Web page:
Thus, our observations point to a relationship between telomere nuclear localization and telomere replication timing. Nuclear localization has been suggested to affect replication timing of other regions of the genome [51], [72], [73]. Also, recent studies have demonstrated that genome-wide interactions with the nuclear lamina implicate late replicated sequences [74]. Close examination of the subtelomeric chromosome specific sequences available for the extremities examined here ( revealed that only 12q present a particular enrichment in LADs (lamina-associated domains) [74]. However, actual subtelomeric regions are most often not included in human genome sequence assemblies, either because they are poorly characterized or because their duplicated nature makes their chromosome assignment quite difficult. It is worth noting here that at least the last 120 kilobases of the subtelomeric region of the 6q chromosome are duplicated on other extremities, including 1p [48], whose telomere, contrary to that one on 6q, replicates early and is not associated with the nuclear periphery.

Our results also indicate that single telomere replication timing in human diploid fibroblasts is mostly determined by chromosome-specific features, perhaps at the level of large chromosome domains, as suggested recently [72]. Although telomere replication timings do not appear to be correlated with the replication timings of large cytogenetic bands, we did find a correlation between the mean replication timings for single telomeres and the timing of replication reported for the most distal chromosome-specific sequences present in a BAC-array [40]. This correlation, albeit weak (and only statistically significant when data from telomerized diploid fibroblasts were used, perhaps reflecting the fact that the BAC study was conducted in an EBV-transformed lymphocyte cell line [40]), suggests that telomere replication may be, at least partially, synchronized with chromosome-specific subtelomeric sequences.

Finally, our data conclusively show that telomere replication timing may also be influenced by the presence of relatively small telomere-associated sequences, such as β-satellite sequences or one repeat of the macrosatellite D4Z4, which also confers a peripheral nuclear localization to the chromosome end. It has been recently demonstrated that this D4Z4 sequence behaves both as an A-type lamin-, CTCF-dependent peripheral tethering element and as an insulator [56], [58]. It remains to be determined which of these two properties confer late replication.

Together, our study allowed an original and certainly informative glimpse into the mechanisms regulating telomere replication timing in human cells. Our results suggest that the links between replication timing and high-order genome organization, also observed in other organisms, may have been conserved throughout evolution [28], [41], [75], [76].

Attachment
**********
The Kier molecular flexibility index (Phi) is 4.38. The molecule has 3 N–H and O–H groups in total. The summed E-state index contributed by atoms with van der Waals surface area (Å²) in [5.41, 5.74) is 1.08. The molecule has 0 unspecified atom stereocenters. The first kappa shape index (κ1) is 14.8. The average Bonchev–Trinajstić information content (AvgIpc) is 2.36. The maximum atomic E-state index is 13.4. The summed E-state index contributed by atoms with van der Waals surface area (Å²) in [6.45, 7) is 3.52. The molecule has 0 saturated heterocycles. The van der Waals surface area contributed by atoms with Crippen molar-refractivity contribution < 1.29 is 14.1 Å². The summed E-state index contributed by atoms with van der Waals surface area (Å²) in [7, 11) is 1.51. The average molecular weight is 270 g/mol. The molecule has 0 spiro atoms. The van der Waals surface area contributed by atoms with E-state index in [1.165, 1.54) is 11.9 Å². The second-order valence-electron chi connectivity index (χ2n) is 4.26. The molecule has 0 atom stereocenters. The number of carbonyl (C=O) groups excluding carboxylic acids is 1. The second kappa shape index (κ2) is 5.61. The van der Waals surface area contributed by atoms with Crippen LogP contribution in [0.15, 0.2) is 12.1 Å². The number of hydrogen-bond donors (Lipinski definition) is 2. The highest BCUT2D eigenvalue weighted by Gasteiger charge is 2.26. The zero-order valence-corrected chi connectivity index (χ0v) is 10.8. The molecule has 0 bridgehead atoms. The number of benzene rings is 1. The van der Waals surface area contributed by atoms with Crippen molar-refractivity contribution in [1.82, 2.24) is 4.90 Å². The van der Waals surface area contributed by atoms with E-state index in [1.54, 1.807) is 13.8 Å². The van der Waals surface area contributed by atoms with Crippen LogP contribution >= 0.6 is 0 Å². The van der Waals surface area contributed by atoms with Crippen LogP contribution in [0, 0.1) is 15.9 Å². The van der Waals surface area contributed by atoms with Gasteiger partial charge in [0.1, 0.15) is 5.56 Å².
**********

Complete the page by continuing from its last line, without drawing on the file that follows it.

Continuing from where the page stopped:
Materials and Methods

The human cell lines used here include the fetal lung fibroblast IMR90 (46XX, obtained from ATCC) and the foreskin fibroblast HCA2 (46XY, obtained from James Smith, Baylor College). Both cell lines were immortalized by transduction of a pBABE-derived retrovirus carrying hTERT. IMR90+hTERT was also transduced with another retrovirus carrying TINF2. We also constructed derivatives of the well-known cervical carcinoma cell line C33A [58]. The different constructs carry a hygromycin resistance gene fused to the herpes simplex virus type 1 thymidine kinase suicide gene and an eGFP reporter gene, each driven by a CMV promoter (see Figure 6A for description of the constructs). A telomere seed is added downstream of the integrated sequences in order to create a de novo telomere after random integration followed by a telomeric fragmentation [57]. A single D4Z4 repeat (black box) or 8 tandem copies of the repeat were cloned between eGFP and the telomere seed in T construct (T1X) as previously described [56]. At different loci, D4Z4 co-segregates with β-satellite sequences. A PCR-amplified fragment of 1.4 kb corresponding to the distal sequence of the 4q35 subtelomere and encompassing 4 β-satellite elements (Boussouar et al., manuscript in preparation) was also cloned in the T construct, either downstream of the eGPF reporter or downstream of the D4Z4 element. After transfection and telomeric fragmentation, the cells were grown and selected for antibiotic resistance in polyclonal batches. The location of newly created telomeres (90% of the cells in a given population) differs between cells [56].

For replication studies, all cell lines were synchronized by a double thymidin/aphidicholin block. Briefly, cells were incubated for 16 h in 2 mM thymidine, released in S after 3 washes of PBS pre-warmed to 37°C and 8 to 12 h later, depending on the cell line, treated again with 1µg/ml aphidicolin for 16 h prior to release in S after three washes in pre-warmed PBS.